Of particular interest to many who were at the demonstration was the ability of essential oils to clear up infections caused by MRSA (methicillin resistant staphylococcus aureus). At the moment, hospital operating theatres are immediately closed down if MRSA is found in them because it infects open wounds and antibiotics do not work against it.
"We are not talking about a complete substitute for antibiotics," says Mr Smith. "The two need to be used together, which is why it is vital to see someone with proper training before using them. For instance, an inner-ear infection with a nasty little bug called Pseudomonas needs to be brought under control very quickly with antibiotics or there is a danger of the eardrum bursting.
"On the other hand, doctors regularly prescribe an antibiotic for something as minor as a fungal infection of the toenail. But it makes far more sense to treat that locally with an oil which can actually penetrate the nail, rather than handing out a powerful drug that has known effects on the liver and will probably knock out some of the bacteria in your gut as well."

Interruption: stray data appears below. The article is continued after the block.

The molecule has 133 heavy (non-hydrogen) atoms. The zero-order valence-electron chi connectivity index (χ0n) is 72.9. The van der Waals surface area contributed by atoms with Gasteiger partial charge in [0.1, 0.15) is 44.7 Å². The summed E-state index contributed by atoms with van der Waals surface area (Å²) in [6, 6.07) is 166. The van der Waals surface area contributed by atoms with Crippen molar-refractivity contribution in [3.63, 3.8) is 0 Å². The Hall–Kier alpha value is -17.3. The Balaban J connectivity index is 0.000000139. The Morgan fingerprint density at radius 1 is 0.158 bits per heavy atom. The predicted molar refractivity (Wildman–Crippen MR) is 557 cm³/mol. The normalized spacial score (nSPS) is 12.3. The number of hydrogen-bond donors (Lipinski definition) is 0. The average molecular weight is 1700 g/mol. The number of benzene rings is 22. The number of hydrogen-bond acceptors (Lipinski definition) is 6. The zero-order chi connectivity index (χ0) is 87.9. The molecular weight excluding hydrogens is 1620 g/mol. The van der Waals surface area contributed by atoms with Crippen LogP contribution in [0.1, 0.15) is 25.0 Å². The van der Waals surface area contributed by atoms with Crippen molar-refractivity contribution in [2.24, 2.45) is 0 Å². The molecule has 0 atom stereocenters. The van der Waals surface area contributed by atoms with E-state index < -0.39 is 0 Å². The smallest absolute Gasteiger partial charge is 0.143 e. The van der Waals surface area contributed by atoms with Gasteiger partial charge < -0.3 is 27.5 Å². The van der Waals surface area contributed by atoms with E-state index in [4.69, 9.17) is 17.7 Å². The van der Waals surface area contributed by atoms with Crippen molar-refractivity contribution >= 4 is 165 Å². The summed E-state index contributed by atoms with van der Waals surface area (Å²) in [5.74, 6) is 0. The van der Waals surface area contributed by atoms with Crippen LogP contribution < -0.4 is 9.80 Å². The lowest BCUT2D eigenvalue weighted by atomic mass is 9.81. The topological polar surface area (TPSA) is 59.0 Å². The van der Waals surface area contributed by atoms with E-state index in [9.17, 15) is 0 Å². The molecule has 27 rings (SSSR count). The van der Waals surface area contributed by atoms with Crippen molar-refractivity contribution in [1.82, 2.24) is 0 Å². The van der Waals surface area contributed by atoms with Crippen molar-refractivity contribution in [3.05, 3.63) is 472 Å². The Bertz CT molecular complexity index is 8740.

The relationship between essential oils and the gut is an important one for Rosalind Blackwell, a medical herbalist who trained in France and was responsible for introducing French expertise with oils to this country. "Do you know that the weight of bacteria in the gut is three pounds?" she asks. "There is a delicate balance in there that is upset not only by antibiotics but also by contraceptives, anti-inflammatory drugs and antacids."
When that happens the effects, such as irritable bowel syndrome, are not limited to the gut but can be seen all over the body - interesting examples are catarrh and sinusitis. "Taking oils internally can rebalance the intestinal flora and clear up all sorts of chronic infections."